I’ve written before about my concerns of an increasingly fragmented youth sector. Local authorities, under growing central pressure to save money, are ‘casually’ slicing through their youth service funding. Even before Gove’s comments of the 23rd January the government where refusing to intervene in local authorities’ levels of funding for youth provisions, leaving the service to rapidly dwindle and forced to seek new strategies and structures in a bid to survive.
Social enterprise, sub-contracting, payment by results social investment, project based grant applications, community fundraising, mass redundancies, service decimation, formation of Community Interest Companies and reliance upon volunteers and untrained part-time staff. These are just some of the approaches being taken by previously publicly funded youth services, and the result of all this experimentation is a severe lack of continuity, and an inability to best identify and meet the needs of the young people that they are trying to meet.
Add to this the changing face of the voluntary youth sector, including reduced staffing, short-term/one-off initiatives, surviving on project based grants and struggling to create new income streams, and it is clear that the youth service has become unrecognisable to where is was just a few short years ago.
One of the best things that has come out of these drastic funding cuts has been a new unity and collaboration amongst the voluntary sector organisations. For example, recently a Big Lottery grant was realised to the youth sector, for which a number of key organisations cametogether to decide which organisation was best placed to carry out the project and how they could best work together to meet the identified needs of the target group. Similarly NCVYS, UK Youth and LEAP Confronting Conflict have merged their annual conferences and AGMs, last year exploring the themes of collaboration .
And most recently 26 youth sector organisations came together to express their concern at the Secretary of State for Education’s apparently flippant remarks to the Education Select Committee hearing in which he stated that youth policy was not a concern for central Government and should be developed and handled entirely by local authorities. Michael Gove has, in one fell swoop, effectively managed to undermine the groundwork and ethos for change established in the post 2011 riots and DfE led initiative Positive for Youth, pledging cross-Government support for young people. Headed by NCVYS these leading organisation agreed and signed a letter for the attention of Gove demanding further explanation (so far none has been forth-coming).
These concerns should have been noted on the day Michael Gove came into his office and immediately changed the name of the department from ‘Children, Schools and Families’ to simply ‘Education’. In the select committee hearing, when asked directly, he made extremely clear that his only focus is formal education, stating that his top concern was that “every child arrives at and spends their time in school fulfilled, happy and learning”. Add to this his well known disdain for the youth service and youth workers more specifically (he hasn’t visited a single youth project during his 2 and half years in office and he was once known to remark that youth work qualifications have little to no value), this abandonment of responsibility should not really came as any shock.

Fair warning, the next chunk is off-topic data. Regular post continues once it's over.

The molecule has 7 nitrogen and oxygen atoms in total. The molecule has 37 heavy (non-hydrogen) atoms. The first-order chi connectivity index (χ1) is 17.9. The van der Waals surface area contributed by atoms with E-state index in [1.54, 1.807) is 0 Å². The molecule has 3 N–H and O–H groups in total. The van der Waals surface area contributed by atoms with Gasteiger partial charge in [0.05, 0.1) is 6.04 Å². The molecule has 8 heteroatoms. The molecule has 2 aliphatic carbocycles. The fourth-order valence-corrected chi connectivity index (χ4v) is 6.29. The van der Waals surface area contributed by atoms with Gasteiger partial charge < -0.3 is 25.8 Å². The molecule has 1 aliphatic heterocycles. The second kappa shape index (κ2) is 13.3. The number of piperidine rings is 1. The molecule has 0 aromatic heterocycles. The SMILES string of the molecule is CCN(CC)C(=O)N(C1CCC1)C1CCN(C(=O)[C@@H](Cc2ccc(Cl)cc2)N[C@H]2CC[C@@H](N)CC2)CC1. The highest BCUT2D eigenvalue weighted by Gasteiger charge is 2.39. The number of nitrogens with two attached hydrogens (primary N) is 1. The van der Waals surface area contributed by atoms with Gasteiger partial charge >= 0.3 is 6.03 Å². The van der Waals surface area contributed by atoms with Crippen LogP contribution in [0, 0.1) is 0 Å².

Dismissing the fact that hindsight is 20/20, it is still somewhat of a surprise that an apparently intelligent man cannot see how formal and informal education are inextricably linked, able to complement and support each other when enabled to do so, which demonstrably requires local and national continuity, provided and informed by central policy and guidance.
With the youth service being so underfunded and becoming so fragmented there is now in fact a greater than ever need for central government to take more, not less, of a leading role. Yes, local authorities are best placed to decide on local priorities and how best to meet them, but central government has a clear role and duty of care to ensure local authorities appropriately invest in services, identify and promote best practice, and monitor service providers.
It’s not even something that would cost much money, all the signatories of the letter are really asking for is a policy framework to minimise complexity and confusion, and to maximise the effective use of limited resources, encouraging collaboration amongst service providers. As well as an education policy that considers and values non-formal education as complementary to formal education, with a clear guidance to local authorities that they need to maintain quality youth services with appropriate investment.
I therefore urge everyone (especially youth organisation leaders) to read, sign, re-post, forward and tweet the joint open letter, placing the Secretary of State and the Department under as much pressure as possible to reconsider their priorities for the youth service at this time of its greatest need.
Courtesy of Matt Lent at Treetop Training and Education